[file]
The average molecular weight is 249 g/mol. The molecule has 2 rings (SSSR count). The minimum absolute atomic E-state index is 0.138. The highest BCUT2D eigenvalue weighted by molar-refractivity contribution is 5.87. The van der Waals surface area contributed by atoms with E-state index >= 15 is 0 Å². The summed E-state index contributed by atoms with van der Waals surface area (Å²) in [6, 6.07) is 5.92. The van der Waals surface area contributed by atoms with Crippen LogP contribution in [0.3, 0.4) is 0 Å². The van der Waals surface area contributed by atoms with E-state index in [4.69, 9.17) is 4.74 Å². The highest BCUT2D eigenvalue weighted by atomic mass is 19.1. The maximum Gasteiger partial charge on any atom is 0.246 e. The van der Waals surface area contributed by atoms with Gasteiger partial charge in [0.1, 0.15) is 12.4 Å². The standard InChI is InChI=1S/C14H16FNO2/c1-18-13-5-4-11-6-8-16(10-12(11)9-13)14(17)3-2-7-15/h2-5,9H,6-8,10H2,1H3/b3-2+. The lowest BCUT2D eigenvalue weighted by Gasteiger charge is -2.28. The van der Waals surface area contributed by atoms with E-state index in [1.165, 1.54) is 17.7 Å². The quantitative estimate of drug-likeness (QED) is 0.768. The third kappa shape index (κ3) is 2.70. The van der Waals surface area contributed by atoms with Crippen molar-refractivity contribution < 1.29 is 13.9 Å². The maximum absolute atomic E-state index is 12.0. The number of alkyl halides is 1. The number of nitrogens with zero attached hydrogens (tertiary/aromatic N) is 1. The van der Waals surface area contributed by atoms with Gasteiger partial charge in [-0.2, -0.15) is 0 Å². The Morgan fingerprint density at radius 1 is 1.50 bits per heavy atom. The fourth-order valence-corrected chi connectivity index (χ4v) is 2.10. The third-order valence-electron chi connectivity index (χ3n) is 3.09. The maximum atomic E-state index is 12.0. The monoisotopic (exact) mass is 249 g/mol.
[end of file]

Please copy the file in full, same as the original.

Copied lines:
The average molecular weight is 249 g/mol. The molecule has 2 rings (SSSR count). The minimum absolute atomic E-state index is 0.138. The highest BCUT2D eigenvalue weighted by molar-refractivity contribution is 5.87. The van der Waals surface area contributed by atoms with E-state index >= 15 is 0 Å². The summed E-state index contributed by atoms with van der Waals surface area (Å²) in [6, 6.07) is 5.92. The van der Waals surface area contributed by atoms with Crippen LogP contribution in [0.3, 0.4) is 0 Å². The van der Waals surface area contributed by atoms with E-state index in [4.69, 9.17) is 4.74 Å². The highest BCUT2D eigenvalue weighted by atomic mass is 19.1. The maximum Gasteiger partial charge on any atom is 0.246 e. The van der Waals surface area contributed by atoms with Gasteiger partial charge in [0.1, 0.15) is 12.4 Å². The standard InChI is InChI=1S/C14H16FNO2/c1-18-13-5-4-11-6-8-16(10-12(11)9-13)14(17)3-2-7-15/h2-5,9H,6-8,10H2,1H3/b3-2+. The lowest BCUT2D eigenvalue weighted by Gasteiger charge is -2.28. The van der Waals surface area contributed by atoms with E-state index in [1.165, 1.54) is 17.7 Å². The quantitative estimate of drug-likeness (QED) is 0.768. The third kappa shape index (κ3) is 2.70. The van der Waals surface area contributed by atoms with Crippen molar-refractivity contribution < 1.29 is 13.9 Å². The maximum absolute atomic E-state index is 12.0. The number of alkyl halides is 1. The number of nitrogens with zero attached hydrogens (tertiary/aromatic N) is 1. The van der Waals surface area contributed by atoms with Gasteiger partial charge in [-0.2, -0.15) is 0 Å². The Morgan fingerprint density at radius 1 is 1.50 bits per heavy atom. The fourth-order valence-corrected chi connectivity index (χ4v) is 2.10. The third-order valence-electron chi connectivity index (χ3n) is 3.09. The maximum atomic E-state index is 12.0. The monoisotopic (exact) mass is 249 g/mol.